Then interchange the words in between the numbers:

1 and 2 and put a 3 and then put a 4

Play around with combinations, getting the students to repeat together. It should be lots of fun.

The idea is that, in theory, each line takes the same time to say. We push the little bits together between the main stress & it is this that causes rhythm. To further exemplify this put the following on the board:

Take it home
(3 syllables - 2 stresses)

Watch it in the air
(5 syllables - 2 stresses)

Elicit the number of syllables for each & the number of main stresses. This should clarify how words are squashed between the main stresses.

Then on to some practice activities. It would be better, initially, to use obvious material for this. If you have cuisenaire rods handy, check out the page on 'Some nursery rhymes to illustrate rhythm using cuisenaire rods'.

There is also a similar idea using limericks in the Teaching Tip There once was an English teacher

Rap songs are also good for focussing on rhythm. Put up the lyrics, get the students to mark the tone units, the stresses & then chant them aloud as a group. To see an explanation of tone units & prominence.

Now that you have established the idea of rhythm, move on to what happens to the words when they get squashed between the main stresses with 'sounds in combination'.

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A grid, clues: down
& across (9)

Crosswords can be lots of fun at any time & there are many uses from them in the classroom. Here are a few:

- Collaborative Crossword: a normal crossword that reviews recently taught vocabulary or is leading into a theme, done collaboratively with the whole class - it's fun to do it together. Encourage them to give further clues rather than shout out the answers when they have them.

- Pairwork Crossword: give half of a completed crossword to each person in the pair. They have to make up the clues for their set of answers & then they tell each other until both have a completed crossword.

- Class Crossword: give out a crossword to each student but with a different answer filled in on each. The students think of the clue to their answer & then mingle telling each other their clues & listening to each other until all have completed the crossword. Good for revising vocab.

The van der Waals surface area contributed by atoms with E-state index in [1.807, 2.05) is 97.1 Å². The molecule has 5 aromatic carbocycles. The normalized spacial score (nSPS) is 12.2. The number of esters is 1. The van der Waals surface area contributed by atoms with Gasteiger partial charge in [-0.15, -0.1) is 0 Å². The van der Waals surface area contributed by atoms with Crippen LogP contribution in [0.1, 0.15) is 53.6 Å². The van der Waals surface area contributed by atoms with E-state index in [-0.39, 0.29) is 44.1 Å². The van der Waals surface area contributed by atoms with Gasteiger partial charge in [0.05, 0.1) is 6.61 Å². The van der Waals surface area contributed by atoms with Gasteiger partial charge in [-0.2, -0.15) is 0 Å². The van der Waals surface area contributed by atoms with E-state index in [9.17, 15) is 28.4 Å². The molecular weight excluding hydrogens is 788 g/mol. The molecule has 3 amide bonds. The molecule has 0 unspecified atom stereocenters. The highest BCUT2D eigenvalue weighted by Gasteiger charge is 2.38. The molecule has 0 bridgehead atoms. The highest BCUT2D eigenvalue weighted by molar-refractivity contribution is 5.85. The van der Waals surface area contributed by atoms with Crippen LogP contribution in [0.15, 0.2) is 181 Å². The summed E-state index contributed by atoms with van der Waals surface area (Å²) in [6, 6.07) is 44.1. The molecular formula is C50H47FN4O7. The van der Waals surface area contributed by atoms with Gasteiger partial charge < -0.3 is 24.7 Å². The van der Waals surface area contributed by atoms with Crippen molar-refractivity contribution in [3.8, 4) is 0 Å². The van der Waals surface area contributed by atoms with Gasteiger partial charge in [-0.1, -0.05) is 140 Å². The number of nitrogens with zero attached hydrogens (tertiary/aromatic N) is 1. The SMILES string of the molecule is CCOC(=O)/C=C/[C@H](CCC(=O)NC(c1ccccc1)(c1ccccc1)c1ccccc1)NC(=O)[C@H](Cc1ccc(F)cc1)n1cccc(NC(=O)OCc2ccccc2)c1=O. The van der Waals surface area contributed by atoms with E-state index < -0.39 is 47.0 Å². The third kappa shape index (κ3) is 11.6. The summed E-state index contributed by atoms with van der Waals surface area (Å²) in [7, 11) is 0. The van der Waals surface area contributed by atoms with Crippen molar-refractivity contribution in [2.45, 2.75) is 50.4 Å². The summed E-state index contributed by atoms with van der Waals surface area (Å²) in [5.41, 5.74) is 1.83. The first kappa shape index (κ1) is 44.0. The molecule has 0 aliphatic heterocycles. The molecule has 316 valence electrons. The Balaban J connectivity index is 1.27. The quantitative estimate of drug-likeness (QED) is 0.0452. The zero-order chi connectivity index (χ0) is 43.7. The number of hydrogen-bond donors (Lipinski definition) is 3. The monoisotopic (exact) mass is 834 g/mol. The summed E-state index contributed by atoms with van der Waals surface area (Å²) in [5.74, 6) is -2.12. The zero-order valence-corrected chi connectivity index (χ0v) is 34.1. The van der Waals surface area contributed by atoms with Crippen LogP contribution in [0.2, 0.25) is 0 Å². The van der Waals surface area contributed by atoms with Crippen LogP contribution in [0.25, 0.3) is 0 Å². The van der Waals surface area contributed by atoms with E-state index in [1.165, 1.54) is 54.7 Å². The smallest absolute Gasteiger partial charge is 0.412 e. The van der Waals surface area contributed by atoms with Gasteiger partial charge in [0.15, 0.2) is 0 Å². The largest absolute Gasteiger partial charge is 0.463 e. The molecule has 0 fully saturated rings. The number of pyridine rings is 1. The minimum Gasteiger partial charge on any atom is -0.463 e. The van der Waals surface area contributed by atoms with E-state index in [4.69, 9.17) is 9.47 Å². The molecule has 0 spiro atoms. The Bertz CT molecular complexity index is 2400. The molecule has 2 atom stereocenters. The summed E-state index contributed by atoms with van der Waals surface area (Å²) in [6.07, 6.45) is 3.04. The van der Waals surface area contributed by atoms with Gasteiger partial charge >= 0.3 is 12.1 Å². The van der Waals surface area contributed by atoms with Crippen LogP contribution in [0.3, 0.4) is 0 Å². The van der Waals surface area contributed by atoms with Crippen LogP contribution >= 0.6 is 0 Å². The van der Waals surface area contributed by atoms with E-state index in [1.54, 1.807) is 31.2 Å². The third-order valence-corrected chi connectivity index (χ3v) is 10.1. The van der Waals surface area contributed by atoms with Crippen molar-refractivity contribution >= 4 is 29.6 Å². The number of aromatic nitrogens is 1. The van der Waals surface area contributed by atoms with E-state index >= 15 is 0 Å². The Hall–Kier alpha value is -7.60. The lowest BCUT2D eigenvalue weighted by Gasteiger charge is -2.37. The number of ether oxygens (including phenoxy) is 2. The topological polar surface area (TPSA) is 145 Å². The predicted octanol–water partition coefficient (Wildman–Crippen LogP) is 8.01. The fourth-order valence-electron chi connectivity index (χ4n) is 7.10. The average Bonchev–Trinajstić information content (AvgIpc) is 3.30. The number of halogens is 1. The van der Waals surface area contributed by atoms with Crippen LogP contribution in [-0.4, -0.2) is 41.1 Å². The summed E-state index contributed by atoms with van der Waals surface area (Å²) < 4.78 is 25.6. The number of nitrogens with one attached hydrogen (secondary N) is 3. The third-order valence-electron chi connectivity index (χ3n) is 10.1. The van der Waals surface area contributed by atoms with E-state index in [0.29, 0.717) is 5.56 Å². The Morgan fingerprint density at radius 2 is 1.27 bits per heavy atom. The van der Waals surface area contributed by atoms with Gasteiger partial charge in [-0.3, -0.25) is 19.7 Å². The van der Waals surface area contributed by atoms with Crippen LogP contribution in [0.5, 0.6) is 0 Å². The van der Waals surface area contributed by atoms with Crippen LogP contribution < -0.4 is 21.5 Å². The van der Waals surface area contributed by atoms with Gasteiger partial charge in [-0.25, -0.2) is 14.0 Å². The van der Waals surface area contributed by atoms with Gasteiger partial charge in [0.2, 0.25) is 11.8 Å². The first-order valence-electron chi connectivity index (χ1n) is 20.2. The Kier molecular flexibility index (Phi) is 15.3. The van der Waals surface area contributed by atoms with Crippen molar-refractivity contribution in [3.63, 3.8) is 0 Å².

- Advanced Crossword: give out the crossword, with all of the clues about the vocabulary that is going to come up in the next two weeks. As the fortnight proceeds the students can do a bit more of their crosswords - the first to complete it gets a small prize. Then use the crossword to review the vocab covered.

- Invented Crossword: in pairs, get your students to make their own crosswords up based on the vocab recently covered. When finished, swap them around for each pair to do a new one. Lots of vocab reviewed in both parts of the activity.

- Coursebook Crossword: at the beginning of a course when you are showing the students what is involved in the coursebook, instead of a list of questions that asks them to look through the book for the answers, design a crossword to fill 3 across: the section near the back with lots of verbs (9, 4, 4) (Irregular Verb List).

- Comprehension Crossword: As in the above activity, when students are looking for information to answer comprehension or scan reading questions in a text, they can be presented in the form of a crossword.

- Picture Crosswords: for the younger learner, the clues are in picture form instead of definitions.

- Phonology Crosswords: design a crossword that reviews vocab but instead of putting in the letters for the words, the students put in the phonemes for the words. For word stress, choose the pattern you want to look at & for each clue give three words, the right answer being the one that fits the pattern.

Don't forget about the logistical language the students might need to do the above activities & deal with it beforehand to maximise the effectiveness of the tasks e.g.- have you got the clue for four across? - the language of dis/agreement - the language of negotiation

Most people find crosswords interesting & if integrated into classes, they can be motivating & fun for your students. And for the teacher in a non-English speaking country, normal newspaper crosswords are a great way of trying to keep your English vocabulary from diminishing.